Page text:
Who will set the standards for the 3D printing industry?
As the 3D printing technology is becoming more accessible, it’s key to give companies certifiable evidence, hard numbers and proof for the quality of their parts.
The appetite for Additive Manufacturing (AM) standards is relatively recent. “The initiative came from the AM community,” explains Klas Boivie, Convenor of ISO/TC 261’s working group WG 1 for AM terminology.
“It was very clear that this technology had the capability for much wider industrial application, but the industry was slow and skeptical about using it, unless for very special or non-critical applications.” This motivated a group of key actors within the international AM community to initiate a discussion for the creation of technical standards for AM.
However, since this group could not be certain to gather a wide enough international support, the initiative was brought to ASTM International (formerly the American Society for Testing and Materials), which led to the creation of ASTM committee F42 for additive manufacturing technologies in 2009.
While this debate was going on, the Association of German Engineers (VDI) was hard at work on a series of guidelines for what was then called “rapid technologies”. These guidelines eventually led to the creation of ISO/TC 261, in 2011, whose secretariat is held by DIN, the ISO member for Germany.
With the international AM community being so small, many of the experts invited to review the VDI standard proposal were already involved with ASTM F42. The creation of ISO/TC 261 raised serious concerns about work duplication, or worse, the development of competing standards.
Happily, what might have been a source of discord led to fruitful collaboration between the two organizations and the development of an ASTM/ISO partnership agreement.
Opportunities and constraints
Despite the urgent need for standards to shape the industry, AM standardization is hampered by time constraints and underfunding. Boivie has experienced these first-hand: “Since all standardization work is based on voluntary participation, and has no funding attached with it, this means we have to do our regular work alongside the development of AM standards.”
To ensure that additive manufacturing delivers on promise, it is important to build a foundation that guarantees the reproducibility of AM components. Their strength is that they can be redesigned and could then very well reach superior quality and performance.
Besides, Lenz adds, “We also need quality assurance procedures in cases where standards for AM parts do not exist or where existing standards do not apply completely.”
Meanwhile, more and more organizations are keen to get their foot in the door and develop their own AM standards, which could leave the sector with competing standards after all. As Boivie explains, the community of experts currently involved in the ASTM and ISO collaboration clearly have the broadest expertise in AM technology anywhere in the world.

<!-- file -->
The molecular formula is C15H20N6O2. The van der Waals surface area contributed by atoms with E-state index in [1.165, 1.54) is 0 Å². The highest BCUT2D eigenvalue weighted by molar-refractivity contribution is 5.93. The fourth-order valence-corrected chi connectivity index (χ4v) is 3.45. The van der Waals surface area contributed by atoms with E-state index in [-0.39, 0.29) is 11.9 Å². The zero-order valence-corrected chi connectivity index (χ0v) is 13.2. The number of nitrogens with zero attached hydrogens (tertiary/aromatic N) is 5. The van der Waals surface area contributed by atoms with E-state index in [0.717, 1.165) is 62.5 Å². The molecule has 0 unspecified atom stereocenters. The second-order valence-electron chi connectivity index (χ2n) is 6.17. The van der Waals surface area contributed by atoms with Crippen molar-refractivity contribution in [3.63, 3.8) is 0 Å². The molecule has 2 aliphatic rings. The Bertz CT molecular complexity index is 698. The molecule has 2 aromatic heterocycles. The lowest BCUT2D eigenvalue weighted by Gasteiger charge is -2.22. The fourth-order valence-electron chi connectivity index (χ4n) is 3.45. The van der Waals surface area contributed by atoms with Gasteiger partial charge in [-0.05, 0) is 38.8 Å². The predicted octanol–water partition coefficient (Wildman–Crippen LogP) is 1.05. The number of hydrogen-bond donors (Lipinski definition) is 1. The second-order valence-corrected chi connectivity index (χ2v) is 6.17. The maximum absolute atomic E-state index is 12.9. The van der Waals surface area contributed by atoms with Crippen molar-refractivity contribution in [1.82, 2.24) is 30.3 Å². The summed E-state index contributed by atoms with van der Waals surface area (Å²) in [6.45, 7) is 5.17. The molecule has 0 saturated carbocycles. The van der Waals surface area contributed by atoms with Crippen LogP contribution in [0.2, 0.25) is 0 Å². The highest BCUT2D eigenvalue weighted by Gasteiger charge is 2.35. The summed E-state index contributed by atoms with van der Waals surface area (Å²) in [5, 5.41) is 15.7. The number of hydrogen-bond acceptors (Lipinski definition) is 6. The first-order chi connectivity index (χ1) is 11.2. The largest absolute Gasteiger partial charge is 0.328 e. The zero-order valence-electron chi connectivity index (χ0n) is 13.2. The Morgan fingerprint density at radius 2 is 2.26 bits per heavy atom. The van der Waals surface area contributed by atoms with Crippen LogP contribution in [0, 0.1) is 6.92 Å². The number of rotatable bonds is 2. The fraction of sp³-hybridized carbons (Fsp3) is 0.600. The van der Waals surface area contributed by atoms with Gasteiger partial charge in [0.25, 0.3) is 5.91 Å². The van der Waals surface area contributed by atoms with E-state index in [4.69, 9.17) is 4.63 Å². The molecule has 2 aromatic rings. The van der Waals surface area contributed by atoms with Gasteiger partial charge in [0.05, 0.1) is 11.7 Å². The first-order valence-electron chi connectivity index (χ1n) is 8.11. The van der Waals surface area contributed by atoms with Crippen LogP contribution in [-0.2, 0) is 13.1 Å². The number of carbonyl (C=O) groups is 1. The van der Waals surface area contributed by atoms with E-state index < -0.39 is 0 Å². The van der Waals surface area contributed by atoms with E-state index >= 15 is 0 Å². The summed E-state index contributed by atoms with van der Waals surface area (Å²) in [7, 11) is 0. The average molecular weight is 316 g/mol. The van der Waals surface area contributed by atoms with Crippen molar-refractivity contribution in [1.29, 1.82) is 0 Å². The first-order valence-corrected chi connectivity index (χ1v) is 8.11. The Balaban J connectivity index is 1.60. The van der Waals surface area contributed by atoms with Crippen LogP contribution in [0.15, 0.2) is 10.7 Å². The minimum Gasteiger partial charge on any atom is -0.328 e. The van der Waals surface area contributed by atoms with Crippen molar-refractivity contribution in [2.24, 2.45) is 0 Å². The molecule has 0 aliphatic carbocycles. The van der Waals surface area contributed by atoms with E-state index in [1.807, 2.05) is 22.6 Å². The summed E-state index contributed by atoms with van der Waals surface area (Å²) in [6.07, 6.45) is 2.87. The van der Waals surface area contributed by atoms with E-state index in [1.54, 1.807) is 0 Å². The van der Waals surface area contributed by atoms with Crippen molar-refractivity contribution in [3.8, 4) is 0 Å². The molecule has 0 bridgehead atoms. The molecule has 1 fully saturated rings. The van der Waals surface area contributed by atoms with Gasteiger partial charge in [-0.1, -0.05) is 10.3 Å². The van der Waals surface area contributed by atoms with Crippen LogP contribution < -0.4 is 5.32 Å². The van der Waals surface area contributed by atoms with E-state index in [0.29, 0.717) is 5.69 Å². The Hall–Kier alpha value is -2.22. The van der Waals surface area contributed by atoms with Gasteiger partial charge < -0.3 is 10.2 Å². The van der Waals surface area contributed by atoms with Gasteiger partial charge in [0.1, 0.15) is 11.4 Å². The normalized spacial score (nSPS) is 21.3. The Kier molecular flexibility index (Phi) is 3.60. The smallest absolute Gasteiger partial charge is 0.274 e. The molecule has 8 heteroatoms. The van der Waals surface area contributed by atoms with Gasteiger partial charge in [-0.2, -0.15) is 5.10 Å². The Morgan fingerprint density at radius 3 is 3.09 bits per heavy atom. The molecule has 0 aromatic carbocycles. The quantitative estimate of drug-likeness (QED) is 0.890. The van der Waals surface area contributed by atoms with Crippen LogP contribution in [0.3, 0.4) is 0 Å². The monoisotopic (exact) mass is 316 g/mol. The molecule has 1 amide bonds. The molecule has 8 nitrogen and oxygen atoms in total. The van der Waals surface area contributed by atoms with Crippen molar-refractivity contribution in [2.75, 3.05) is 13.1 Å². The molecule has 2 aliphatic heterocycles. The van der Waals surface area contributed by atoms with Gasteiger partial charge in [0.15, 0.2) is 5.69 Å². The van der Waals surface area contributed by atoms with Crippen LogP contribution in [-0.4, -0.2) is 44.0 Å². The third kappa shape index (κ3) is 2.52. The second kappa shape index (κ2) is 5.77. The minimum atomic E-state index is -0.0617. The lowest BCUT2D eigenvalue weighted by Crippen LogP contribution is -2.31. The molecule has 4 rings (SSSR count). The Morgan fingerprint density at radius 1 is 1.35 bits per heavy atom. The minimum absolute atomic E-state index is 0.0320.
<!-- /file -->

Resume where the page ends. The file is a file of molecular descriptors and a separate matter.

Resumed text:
There is a real risk that standards developed outside this collaboration will not have the same level of insight, which would only stifle the steady development of the technology.
On the horizon
Despite the apparent confusion, though, there is a plan. Priority has been given to terminology and general principles, which will provide the bedrock for the development of any future standards.
When asked where all this is going, Boivie muses, “The use of the AM terminology standard in an open-information database will do a lot to spread the operative ‘word’ and give the industry a common voice.”
What was once considered science fiction – the ability to produce objects on demand – is in the process of becoming a reality. AM is an enabling technology that makes it possible to produce parts that may not have been feasible or realistic in the past, creating endless possibilities for innovation.
So although it is hardly possible to foresee where this technology is taking us, we know our three-dimensional future is looking bright. And with standards in the offing, let’s wager that AM will soon become an industrial strength, improving the way we live our lives.
Three questions about additive manufacturing
Additive manufacturing (AM) is the life passion of Jörg Lenz, Collaborative Projects Coordinator at EOS GmbH, the technology and market leader for design-driven, integrated e-manufacturing solutions for additive manufacturing. With over 20 years’ experience in the field, the Chair of ISO/TC 261 tells us why standards development for the sector is essential.
Can you tell us a little about additive manufacturing at EOS?
For EOS, AM is mostly about developing the right solutions for our customers although we also use laser-sintered components in our own products (machines, peripheral devices, etc.). These are designed by our engineers and manufactured both internally and by external suppliers so that we can make informed decision about how to design, produce, purchase and use AM parts, all based on experience.
What is EOS’ standardization strategy with regard to additive manufacturing?
Our strategy is to actively encourage and support the creation of standards in areas that are relevant to the use of our products. It’s a two-way collaboration.
On the one hand, standards must increase industry acceptance of AM parts, and benefit our customers accordingly; on the other hand, it is easier for us to fulfil our customers’ needs and expectations if they have common requirements, based on standards.
How does EOS’ participation in ISO/TC 161, and in standardization in general, assist the company in its own work?
Standards with a global reach,such as ISO’s, support these goals better than a host of individual standards (e.g. national, industry- or company- specific) relating to the same topic.
Essentially, it helps us to understand our customers’ likes and dislikes, and to achieve our long-term goals.
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